Maintaining good nutrition habits is tough for anyone, but it can be particularly difficult for a caregiver.
Your loved one might be on a special diet or only have an appetite for certain things. There may be other family members to feed as well. And, of course, the time and energy you have available are limited. But you should still strive to eat well, because good nutrition is a habit that’s worth cultivating every day.
Begin at the grocery store. Learn to read labels. Start buying foods that benefit your body and mind, and leave the junk food behind. Choose vegetables, fruits and whole grains They are high in vitamins, minerals and fiber, and they’re often low in calories.
Eating a variety of healthy foods may help you control your weight and reduce your risk for heart disease by lowering your blood pressure and cholesterol.
Use these tips to inspire healthy habits in the kitchen:
- Prepare a quick meal by steaming or stir-frying vegetables.
- Use herbs, vinegar, tomatoes, onions and non-tropical vegetable oils instead of salt or high-sodium seasonings, especially if you have high blood pressure.
- Use your time — and your freezer — wisely. When you find time to cook, think about preparing enough food for several meals. Freeze those extra dishes so meal prep is a snap the next time you’re too tired to cook.
- Throw a peeled banana into your blender along with frozen berries, kiwi or whatever fruit you have handy. Then add fat-free milk or water, some unsweetened fat-free or low-fat yogurt, and blend. You’ll have a cool, refreshing and healthy treat. A smoothie can be a quick and delicious way to get more fruit in your diet.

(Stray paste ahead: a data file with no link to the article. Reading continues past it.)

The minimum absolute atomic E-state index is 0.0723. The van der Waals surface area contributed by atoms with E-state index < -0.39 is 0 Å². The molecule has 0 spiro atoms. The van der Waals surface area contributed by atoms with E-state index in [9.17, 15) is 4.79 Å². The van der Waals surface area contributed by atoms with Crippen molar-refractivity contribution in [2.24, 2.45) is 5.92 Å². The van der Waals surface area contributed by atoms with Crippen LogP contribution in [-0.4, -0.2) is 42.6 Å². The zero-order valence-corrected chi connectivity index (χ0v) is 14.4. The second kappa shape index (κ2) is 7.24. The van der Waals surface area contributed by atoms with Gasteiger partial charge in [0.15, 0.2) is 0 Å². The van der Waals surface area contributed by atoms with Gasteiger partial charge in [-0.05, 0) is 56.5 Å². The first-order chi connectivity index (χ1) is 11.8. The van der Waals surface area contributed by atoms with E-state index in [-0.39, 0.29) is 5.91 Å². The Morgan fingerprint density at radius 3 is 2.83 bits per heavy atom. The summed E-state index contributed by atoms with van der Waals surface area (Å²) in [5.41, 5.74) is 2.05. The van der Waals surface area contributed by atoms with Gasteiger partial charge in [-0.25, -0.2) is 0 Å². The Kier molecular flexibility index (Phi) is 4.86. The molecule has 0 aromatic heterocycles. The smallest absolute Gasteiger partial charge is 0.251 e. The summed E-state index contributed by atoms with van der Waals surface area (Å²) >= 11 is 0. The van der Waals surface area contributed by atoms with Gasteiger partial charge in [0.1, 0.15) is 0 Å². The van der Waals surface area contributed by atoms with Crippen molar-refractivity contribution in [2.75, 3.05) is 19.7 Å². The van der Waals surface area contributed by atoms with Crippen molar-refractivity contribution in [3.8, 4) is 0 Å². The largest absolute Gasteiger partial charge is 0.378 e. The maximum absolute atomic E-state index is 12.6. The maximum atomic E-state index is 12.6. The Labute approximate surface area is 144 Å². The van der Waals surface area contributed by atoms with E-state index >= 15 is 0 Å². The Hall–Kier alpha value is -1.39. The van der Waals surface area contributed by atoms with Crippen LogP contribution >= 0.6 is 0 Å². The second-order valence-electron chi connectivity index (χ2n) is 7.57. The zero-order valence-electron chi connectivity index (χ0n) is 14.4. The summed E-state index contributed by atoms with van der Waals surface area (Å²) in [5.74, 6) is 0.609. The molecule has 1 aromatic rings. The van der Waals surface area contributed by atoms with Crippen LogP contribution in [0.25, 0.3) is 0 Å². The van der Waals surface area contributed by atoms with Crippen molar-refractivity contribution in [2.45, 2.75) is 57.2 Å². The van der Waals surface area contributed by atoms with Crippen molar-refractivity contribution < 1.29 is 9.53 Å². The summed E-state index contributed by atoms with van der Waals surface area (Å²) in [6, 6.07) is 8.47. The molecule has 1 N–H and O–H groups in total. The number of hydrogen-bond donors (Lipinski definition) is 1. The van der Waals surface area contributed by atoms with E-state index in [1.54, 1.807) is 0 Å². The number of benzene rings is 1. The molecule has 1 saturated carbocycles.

- Replace salt with herbs and spices, or consider salt-free seasonings. Use lemon juice, citrus zest or hot chilies to add extra flavor.
- Look for “low-sodium” canned veggies or try the frozen varieties. Compare the sodium content on the Nutrition Facts label of similar products (for example, different brands of tomato sauce) and choose the ones with less sodium. If you buy canned vegetables, rinse them under cold water before cooking to reduce the sodium.
- Prepare muffins and quick breads with less saturated fat and fewer calories. Try swapping the oil for applesauce in your favorite recipe.
- Choose whole-grain ingredients instead of highly refined products. Use whole-wheat flour, oatmeal and whole cornmeal.
- Aim for recipes that include fruits, vegetables, whole grains, skinless poultry, fish, lean meats, legumes and nuts when making your meal plan for the week.
- Keep chopped fruit and veggies ready to go in the refrigerator for a quick snack. Looking for something savory? Grab some unsalted nuts. Craving something sweet? Keep some unsweetened, low-fat yogurt on hand. With some planning, you’ll be prepared when hunger strikes.